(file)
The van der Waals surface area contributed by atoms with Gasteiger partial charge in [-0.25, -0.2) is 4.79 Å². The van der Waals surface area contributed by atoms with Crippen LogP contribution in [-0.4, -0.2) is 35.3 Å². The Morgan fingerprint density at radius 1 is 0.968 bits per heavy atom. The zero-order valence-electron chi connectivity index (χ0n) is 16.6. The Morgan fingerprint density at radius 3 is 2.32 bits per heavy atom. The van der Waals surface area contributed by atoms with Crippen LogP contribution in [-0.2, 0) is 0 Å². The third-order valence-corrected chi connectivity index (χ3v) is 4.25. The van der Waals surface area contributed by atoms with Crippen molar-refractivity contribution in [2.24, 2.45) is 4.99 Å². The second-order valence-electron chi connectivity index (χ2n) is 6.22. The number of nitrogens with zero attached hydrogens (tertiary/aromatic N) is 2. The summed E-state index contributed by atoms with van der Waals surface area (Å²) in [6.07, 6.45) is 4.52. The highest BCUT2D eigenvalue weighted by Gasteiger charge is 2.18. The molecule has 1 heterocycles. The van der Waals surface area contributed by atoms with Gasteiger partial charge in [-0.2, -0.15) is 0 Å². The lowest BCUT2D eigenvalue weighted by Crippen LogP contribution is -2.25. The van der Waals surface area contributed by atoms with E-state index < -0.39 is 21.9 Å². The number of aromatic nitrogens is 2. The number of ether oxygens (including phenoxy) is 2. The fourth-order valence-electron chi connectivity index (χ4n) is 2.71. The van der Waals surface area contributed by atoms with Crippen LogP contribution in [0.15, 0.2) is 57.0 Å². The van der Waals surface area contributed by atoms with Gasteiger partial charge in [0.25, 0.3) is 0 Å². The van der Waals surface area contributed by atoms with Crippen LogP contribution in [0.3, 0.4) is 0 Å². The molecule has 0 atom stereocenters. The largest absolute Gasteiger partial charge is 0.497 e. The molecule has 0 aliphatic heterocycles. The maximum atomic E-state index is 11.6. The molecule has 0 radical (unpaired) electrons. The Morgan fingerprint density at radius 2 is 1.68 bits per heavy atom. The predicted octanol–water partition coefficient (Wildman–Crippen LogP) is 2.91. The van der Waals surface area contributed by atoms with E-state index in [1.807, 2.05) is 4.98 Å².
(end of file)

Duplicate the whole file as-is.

The van der Waals surface area contributed by atoms with Gasteiger partial charge in [-0.25, -0.2) is 4.79 Å². The van der Waals surface area contributed by atoms with Crippen LogP contribution in [-0.4, -0.2) is 35.3 Å². The Morgan fingerprint density at radius 1 is 0.968 bits per heavy atom. The zero-order valence-electron chi connectivity index (χ0n) is 16.6. The Morgan fingerprint density at radius 3 is 2.32 bits per heavy atom. The van der Waals surface area contributed by atoms with Crippen LogP contribution in [-0.2, 0) is 0 Å². The third-order valence-corrected chi connectivity index (χ3v) is 4.25. The van der Waals surface area contributed by atoms with Crippen molar-refractivity contribution in [2.24, 2.45) is 4.99 Å². The second-order valence-electron chi connectivity index (χ2n) is 6.22. The number of nitrogens with zero attached hydrogens (tertiary/aromatic N) is 2. The summed E-state index contributed by atoms with van der Waals surface area (Å²) in [6.07, 6.45) is 4.52. The highest BCUT2D eigenvalue weighted by Gasteiger charge is 2.18. The molecule has 1 heterocycles. The van der Waals surface area contributed by atoms with Gasteiger partial charge in [-0.2, -0.15) is 0 Å². The lowest BCUT2D eigenvalue weighted by Crippen LogP contribution is -2.25. The van der Waals surface area contributed by atoms with E-state index < -0.39 is 21.9 Å². The number of aromatic nitrogens is 2. The number of ether oxygens (including phenoxy) is 2. The fourth-order valence-electron chi connectivity index (χ4n) is 2.71. The van der Waals surface area contributed by atoms with Crippen LogP contribution in [0.15, 0.2) is 57.0 Å². The van der Waals surface area contributed by atoms with Gasteiger partial charge in [0.25, 0.3) is 0 Å². The van der Waals surface area contributed by atoms with Crippen LogP contribution in [0.3, 0.4) is 0 Å². The molecule has 0 atom stereocenters. The largest absolute Gasteiger partial charge is 0.497 e. The molecule has 0 aliphatic heterocycles. The maximum atomic E-state index is 11.6. The molecule has 0 radical (unpaired) electrons. The Morgan fingerprint density at radius 2 is 1.68 bits per heavy atom. The predicted octanol–water partition coefficient (Wildman–Crippen LogP) is 2.91. The van der Waals surface area contributed by atoms with E-state index in [1.807, 2.05) is 4.98 Å².